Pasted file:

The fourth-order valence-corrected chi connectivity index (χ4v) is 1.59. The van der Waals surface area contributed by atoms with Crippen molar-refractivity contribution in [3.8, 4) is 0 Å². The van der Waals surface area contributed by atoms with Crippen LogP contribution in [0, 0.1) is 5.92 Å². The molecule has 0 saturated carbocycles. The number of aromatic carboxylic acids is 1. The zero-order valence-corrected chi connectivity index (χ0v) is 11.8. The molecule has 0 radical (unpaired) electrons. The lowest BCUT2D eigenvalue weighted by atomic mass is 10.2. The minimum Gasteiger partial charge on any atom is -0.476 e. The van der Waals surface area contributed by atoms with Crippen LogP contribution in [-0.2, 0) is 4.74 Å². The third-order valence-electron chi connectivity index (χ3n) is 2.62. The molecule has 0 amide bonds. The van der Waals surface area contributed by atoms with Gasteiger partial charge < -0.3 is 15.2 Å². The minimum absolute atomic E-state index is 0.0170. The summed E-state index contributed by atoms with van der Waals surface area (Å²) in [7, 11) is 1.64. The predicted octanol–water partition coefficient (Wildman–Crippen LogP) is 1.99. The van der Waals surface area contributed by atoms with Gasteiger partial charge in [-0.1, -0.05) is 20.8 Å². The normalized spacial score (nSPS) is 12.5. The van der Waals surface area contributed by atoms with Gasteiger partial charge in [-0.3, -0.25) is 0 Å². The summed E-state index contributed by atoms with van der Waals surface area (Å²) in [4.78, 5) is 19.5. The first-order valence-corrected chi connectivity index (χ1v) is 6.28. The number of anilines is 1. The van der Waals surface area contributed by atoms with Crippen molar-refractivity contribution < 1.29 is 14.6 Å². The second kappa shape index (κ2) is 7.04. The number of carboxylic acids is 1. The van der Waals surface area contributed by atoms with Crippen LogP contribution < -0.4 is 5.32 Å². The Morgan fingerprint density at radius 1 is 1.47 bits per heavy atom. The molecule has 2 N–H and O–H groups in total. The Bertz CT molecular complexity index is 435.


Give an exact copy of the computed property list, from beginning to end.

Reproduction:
The fourth-order valence-corrected chi connectivity index (χ4v) is 1.59. The van der Waals surface area contributed by atoms with Crippen molar-refractivity contribution in [3.8, 4) is 0 Å². The van der Waals surface area contributed by atoms with Crippen LogP contribution in [0, 0.1) is 5.92 Å². The molecule has 0 saturated carbocycles. The number of aromatic carboxylic acids is 1. The zero-order valence-corrected chi connectivity index (χ0v) is 11.8. The molecule has 0 radical (unpaired) electrons. The lowest BCUT2D eigenvalue weighted by atomic mass is 10.2. The minimum Gasteiger partial charge on any atom is -0.476 e. The van der Waals surface area contributed by atoms with Crippen LogP contribution in [-0.2, 0) is 4.74 Å². The third-order valence-electron chi connectivity index (χ3n) is 2.62. The molecule has 0 amide bonds. The van der Waals surface area contributed by atoms with Gasteiger partial charge < -0.3 is 15.2 Å². The minimum absolute atomic E-state index is 0.0170. The summed E-state index contributed by atoms with van der Waals surface area (Å²) in [7, 11) is 1.64. The predicted octanol–water partition coefficient (Wildman–Crippen LogP) is 1.99. The van der Waals surface area contributed by atoms with Gasteiger partial charge in [-0.1, -0.05) is 20.8 Å². The normalized spacial score (nSPS) is 12.5. The van der Waals surface area contributed by atoms with Gasteiger partial charge in [-0.3, -0.25) is 0 Å². The summed E-state index contributed by atoms with van der Waals surface area (Å²) in [4.78, 5) is 19.5. The first-order valence-corrected chi connectivity index (χ1v) is 6.28. The number of anilines is 1. The van der Waals surface area contributed by atoms with Crippen molar-refractivity contribution < 1.29 is 14.6 Å². The second kappa shape index (κ2) is 7.04. The number of carboxylic acids is 1. The van der Waals surface area contributed by atoms with Crippen LogP contribution < -0.4 is 5.32 Å². The Morgan fingerprint density at radius 1 is 1.47 bits per heavy atom. The molecule has 2 N–H and O–H groups in total. The Bertz CT molecular complexity index is 435.